The charter of James I. directs that the twenty-four electors, upon the Monday next after the feast of St. Michael the Archangel, "shall elect and nominate one discreet man, skilled and learned in the laws of this our realm, to be recorder of the aforesaid town; although such person so elected, or to be elected to be recorder of the said town, be not a burgess of the said town, to remain in his office of recorder for one whole year then next following, if he the recorder, so elected and nominated, live so long, and well behave himself in the said office." If it "happen that the recorder of the aforesaid town, for the time being, shall depart, die, or be removed from his office, or forsake the said office, that then the aforesaid electors for the time being, or the greater part of them, in the presence of the said mayor, can and may, within twenty days next after such decease, death, or removal, elect another fit person, learned and skilled in the laws, although he be not a burgess of the said town, in the place of that recorder that so died, departed, was removed, or forsook the office of recorder as aforesaid, for the residue of that year then to come, such recorder so newly chosen and elected first taking his oath for the executing his office duly and lawfully." Collier, in his Essay on Charters, page 73, mentions a new charter, given after the above of James I. in 1604, by which the places of recorder, town-clerk, and chamber-clerk, are for life. The salary of the recorder is £59 per annum. (fn. 21)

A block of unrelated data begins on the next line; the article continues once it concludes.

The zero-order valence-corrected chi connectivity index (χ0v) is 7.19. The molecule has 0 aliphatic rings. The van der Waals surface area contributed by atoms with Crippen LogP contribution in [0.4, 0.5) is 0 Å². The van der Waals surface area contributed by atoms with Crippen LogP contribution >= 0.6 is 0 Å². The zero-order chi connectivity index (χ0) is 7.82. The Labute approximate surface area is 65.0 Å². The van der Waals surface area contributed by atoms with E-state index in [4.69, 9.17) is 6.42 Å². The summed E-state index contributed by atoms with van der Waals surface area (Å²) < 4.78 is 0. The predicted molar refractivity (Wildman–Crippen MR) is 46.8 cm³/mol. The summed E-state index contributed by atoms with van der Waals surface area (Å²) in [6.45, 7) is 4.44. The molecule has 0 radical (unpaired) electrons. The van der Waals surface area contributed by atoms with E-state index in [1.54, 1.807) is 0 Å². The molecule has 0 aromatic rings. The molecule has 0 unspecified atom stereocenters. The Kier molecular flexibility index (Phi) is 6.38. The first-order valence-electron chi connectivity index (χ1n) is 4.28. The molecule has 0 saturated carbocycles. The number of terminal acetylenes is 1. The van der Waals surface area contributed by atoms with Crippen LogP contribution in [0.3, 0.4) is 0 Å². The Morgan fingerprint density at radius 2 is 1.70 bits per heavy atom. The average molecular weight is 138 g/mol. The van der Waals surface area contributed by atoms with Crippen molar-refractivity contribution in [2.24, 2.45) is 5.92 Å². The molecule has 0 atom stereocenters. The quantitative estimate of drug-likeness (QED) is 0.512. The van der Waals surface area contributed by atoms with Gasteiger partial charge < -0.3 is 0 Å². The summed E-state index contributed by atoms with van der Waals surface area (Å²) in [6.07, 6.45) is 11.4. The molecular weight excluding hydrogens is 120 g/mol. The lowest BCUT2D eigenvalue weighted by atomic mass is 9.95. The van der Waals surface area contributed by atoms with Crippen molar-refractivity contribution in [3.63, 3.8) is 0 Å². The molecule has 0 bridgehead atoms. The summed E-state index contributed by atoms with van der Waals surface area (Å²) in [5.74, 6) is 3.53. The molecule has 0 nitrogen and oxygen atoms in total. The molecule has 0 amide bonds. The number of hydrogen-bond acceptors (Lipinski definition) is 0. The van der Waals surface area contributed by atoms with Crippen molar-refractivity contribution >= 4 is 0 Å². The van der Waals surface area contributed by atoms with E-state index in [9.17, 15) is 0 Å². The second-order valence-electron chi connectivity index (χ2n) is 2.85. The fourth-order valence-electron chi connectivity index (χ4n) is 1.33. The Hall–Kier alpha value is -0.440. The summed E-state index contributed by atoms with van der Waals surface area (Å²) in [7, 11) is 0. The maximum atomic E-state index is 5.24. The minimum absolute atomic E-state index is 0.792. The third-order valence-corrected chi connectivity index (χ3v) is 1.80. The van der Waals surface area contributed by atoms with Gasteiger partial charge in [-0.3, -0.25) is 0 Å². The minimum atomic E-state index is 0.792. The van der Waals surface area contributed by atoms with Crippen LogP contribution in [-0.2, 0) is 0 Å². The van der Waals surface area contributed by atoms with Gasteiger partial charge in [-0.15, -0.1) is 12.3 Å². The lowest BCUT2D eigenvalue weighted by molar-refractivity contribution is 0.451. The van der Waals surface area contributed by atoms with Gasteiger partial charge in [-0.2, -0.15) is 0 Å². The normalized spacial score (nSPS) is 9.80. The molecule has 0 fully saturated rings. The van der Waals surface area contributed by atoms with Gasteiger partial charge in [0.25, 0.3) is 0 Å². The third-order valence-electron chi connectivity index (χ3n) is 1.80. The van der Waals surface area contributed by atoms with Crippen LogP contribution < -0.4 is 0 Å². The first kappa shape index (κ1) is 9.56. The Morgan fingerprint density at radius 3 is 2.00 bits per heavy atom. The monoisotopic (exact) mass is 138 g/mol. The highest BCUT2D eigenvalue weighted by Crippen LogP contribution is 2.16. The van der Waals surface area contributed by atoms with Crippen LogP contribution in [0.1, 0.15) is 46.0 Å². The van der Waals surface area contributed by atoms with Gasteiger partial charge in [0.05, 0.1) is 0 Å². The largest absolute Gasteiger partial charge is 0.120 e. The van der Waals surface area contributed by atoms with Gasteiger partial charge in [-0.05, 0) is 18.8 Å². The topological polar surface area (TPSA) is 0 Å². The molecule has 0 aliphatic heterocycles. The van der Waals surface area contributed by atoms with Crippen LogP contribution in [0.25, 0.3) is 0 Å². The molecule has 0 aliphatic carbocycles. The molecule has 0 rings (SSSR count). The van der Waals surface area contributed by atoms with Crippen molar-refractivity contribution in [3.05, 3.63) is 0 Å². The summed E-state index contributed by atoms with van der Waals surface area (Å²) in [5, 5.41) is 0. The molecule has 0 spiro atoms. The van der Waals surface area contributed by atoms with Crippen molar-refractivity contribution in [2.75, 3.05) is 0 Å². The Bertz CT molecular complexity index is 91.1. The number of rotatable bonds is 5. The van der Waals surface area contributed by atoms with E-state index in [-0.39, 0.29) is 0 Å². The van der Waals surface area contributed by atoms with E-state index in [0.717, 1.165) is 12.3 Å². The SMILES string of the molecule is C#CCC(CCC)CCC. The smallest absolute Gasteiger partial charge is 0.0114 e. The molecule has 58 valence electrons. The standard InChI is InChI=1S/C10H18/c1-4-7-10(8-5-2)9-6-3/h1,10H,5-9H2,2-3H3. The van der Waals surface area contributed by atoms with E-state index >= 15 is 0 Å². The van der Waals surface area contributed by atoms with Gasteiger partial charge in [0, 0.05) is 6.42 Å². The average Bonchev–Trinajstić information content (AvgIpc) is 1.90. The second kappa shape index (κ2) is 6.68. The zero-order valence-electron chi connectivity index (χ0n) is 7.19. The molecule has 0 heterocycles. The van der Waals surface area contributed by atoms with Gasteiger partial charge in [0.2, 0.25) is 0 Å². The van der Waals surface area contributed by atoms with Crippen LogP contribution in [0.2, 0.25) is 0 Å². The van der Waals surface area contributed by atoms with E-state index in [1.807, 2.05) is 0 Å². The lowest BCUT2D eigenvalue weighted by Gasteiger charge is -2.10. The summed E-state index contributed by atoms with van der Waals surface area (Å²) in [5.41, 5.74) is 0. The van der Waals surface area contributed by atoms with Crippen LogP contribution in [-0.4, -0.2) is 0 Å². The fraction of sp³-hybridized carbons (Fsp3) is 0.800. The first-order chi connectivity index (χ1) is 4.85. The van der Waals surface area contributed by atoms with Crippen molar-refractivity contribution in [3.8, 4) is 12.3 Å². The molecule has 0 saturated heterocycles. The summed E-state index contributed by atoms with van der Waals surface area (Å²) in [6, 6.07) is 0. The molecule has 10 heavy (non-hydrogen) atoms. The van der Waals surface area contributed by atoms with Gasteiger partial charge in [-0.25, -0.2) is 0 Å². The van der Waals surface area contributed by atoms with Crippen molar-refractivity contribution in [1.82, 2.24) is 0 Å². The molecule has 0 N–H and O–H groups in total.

List Of Recorders.

Robert Fulbury occurs February 26, 1466.

Thomas Tempest occurs next in 1517, and Sir Thomas Tempest in 1536.

"Mr. Caverley, Gent." occurs as recorder in 1588, in St. Nicholas' register.

Sir John Savil, a baron of the exchequer, is named in Queen Elizabeth's charter, granted in 1600.

Sir John Jackson, Knt. occurs in 1609, and again in 1621.

Sir Thomas Riddle appointed about 1622, occurs in 1637.

Sir George Baker was displaced, by order of parliament, on May 26, 1645.

Edward Wright, of Grey's Inn, Esq. succeeded the above.

Mark Shaftoe, Esq. occurs in 1648. He died February 25, 1658.

Sir Robert Shaftoe, Knt. occurs in 1660; made serjeant-at-law in 1664; died May 21, 1705.

Henry Lampton, Esq. occurs as "deputy recorder" in 1685, when the above is called the "late recorder."

Joseph Barnes, eldest son of Alderman Barnes, became deputy recorder by the mandate of James II. December 24, 1687, when Mr. Lampton was removed.

Sir Robert Shaftoe was restored to the office of recorder at the Revolution.

William Davison, of Beamish, Esq. chosen in 1705, but did not act, and soon resigned.

John Cuthbert of Durham, Esq. elected January 18, 1706. He afterwards became serjeant-at-law, and died April 5, 1726.